This is a pretty cool little nugget I picked up from the excellent Security Now podcast and wanted to pass it along. Basically, there is an old and obscure IETF RFC that standardizes a scheme for including data in a URI, and all modern browsers seem to support it. In English, this means that instead of using “http:” and pointing to a web page hosted on a server somewhere, you can use “data:” and include the web page right in the URI itself!
For example, if you click on this link, you’ll see another version of this post, but it’s not hosted anywhere. It’s completely in the URL itself. I made it using DataURL.net, which lets you create “data:” compatible base-64 encoded URIs by simply dragging and dropping a web page, image, or other file.
Now, the reason this was being discussed on Security Now is that some smart black hats out there have been using the scheme to create phishing links. There are, of course, legitimate uses. The most often mentioned is speeding up web page load time by cutting down on http requests. But it seems to me that there have got to be other unique and interesting uses.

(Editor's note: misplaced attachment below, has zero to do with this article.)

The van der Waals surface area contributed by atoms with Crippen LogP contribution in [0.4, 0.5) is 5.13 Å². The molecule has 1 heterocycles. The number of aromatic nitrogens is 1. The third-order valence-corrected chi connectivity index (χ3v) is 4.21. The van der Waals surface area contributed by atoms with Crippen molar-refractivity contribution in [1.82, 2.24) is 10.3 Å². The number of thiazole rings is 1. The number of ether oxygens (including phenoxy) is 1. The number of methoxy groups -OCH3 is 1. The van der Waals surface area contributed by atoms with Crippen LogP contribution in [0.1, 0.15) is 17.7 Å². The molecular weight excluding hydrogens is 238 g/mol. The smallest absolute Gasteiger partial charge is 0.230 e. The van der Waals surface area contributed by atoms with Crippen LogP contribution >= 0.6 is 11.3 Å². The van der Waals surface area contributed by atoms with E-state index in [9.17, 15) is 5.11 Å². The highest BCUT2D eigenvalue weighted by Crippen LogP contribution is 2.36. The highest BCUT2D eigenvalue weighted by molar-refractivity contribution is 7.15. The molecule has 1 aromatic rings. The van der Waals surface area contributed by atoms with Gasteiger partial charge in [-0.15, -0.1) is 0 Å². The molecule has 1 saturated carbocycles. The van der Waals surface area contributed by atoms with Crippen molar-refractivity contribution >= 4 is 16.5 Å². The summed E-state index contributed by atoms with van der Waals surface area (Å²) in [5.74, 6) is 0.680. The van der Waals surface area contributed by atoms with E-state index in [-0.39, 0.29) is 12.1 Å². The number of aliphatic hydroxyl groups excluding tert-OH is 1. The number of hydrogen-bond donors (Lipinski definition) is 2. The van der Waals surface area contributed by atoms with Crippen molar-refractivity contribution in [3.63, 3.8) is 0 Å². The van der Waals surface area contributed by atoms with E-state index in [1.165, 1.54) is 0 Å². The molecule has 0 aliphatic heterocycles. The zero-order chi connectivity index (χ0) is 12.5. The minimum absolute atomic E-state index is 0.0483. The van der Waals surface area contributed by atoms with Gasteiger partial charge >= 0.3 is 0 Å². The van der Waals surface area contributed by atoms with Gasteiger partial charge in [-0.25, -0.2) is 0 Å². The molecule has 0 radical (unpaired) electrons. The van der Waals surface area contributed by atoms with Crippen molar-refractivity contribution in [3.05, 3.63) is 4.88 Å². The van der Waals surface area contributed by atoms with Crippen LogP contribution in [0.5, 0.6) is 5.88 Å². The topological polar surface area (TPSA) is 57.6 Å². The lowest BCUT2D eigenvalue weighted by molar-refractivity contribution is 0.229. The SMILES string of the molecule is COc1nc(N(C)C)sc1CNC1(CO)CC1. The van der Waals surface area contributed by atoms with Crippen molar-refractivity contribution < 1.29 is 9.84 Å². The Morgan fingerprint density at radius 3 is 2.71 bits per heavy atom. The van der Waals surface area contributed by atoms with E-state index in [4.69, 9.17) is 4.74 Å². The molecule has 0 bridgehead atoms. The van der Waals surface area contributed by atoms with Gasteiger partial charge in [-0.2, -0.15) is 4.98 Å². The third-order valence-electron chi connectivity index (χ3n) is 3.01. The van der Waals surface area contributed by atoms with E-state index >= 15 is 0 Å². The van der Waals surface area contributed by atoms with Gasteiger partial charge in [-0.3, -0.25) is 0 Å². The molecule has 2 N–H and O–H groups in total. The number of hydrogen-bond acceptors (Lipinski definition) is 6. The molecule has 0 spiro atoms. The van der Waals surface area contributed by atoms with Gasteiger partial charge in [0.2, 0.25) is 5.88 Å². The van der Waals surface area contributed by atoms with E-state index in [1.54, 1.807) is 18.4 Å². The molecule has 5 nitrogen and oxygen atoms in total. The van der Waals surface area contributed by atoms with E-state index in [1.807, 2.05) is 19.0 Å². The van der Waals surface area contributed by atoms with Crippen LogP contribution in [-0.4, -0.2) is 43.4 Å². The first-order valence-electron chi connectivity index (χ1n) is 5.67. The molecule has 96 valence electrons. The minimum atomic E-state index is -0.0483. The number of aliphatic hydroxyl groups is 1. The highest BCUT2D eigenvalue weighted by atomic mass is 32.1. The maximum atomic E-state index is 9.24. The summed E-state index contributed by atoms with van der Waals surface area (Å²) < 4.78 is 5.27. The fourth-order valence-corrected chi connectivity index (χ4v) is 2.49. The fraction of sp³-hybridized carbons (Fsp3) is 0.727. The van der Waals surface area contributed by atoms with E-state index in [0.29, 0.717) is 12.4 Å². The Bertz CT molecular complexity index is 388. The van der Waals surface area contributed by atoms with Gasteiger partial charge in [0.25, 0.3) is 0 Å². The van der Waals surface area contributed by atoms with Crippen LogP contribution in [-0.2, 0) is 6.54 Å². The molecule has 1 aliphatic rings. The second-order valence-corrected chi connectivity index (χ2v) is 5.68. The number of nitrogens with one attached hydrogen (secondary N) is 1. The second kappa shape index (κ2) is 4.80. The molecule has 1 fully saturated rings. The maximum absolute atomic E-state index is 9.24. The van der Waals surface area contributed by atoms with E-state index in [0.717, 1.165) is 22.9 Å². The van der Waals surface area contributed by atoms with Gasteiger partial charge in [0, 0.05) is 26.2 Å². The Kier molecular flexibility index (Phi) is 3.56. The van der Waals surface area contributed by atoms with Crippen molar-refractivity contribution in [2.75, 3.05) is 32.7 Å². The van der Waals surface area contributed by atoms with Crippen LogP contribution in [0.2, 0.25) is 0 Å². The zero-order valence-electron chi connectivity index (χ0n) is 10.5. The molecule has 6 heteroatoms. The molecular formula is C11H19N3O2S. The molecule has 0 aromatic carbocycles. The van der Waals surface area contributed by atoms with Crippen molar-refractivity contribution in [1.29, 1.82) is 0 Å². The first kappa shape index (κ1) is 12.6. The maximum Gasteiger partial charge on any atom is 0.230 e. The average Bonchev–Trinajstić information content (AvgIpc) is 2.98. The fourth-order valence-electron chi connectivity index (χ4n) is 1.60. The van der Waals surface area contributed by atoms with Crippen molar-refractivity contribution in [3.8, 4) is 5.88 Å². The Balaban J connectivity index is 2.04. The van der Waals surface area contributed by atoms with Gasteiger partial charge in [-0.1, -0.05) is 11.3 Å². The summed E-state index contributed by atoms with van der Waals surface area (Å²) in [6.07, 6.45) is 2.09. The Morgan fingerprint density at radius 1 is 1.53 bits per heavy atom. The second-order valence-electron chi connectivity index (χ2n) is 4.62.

One that springs to mind is a simple alternative to TwitPic or Twitter’s hosted photos. That is, share photos without hosting them on someone else’s server (and becoming subject to their terms and conditions). To set up a service like this one would have to not only offer encoding like DataURL.net, but also link shortening of incredibly long URLs. I’m going to noodle with this idea a little more and maybe see if I’m up to the task. What other uses for DATA URIs can you think of?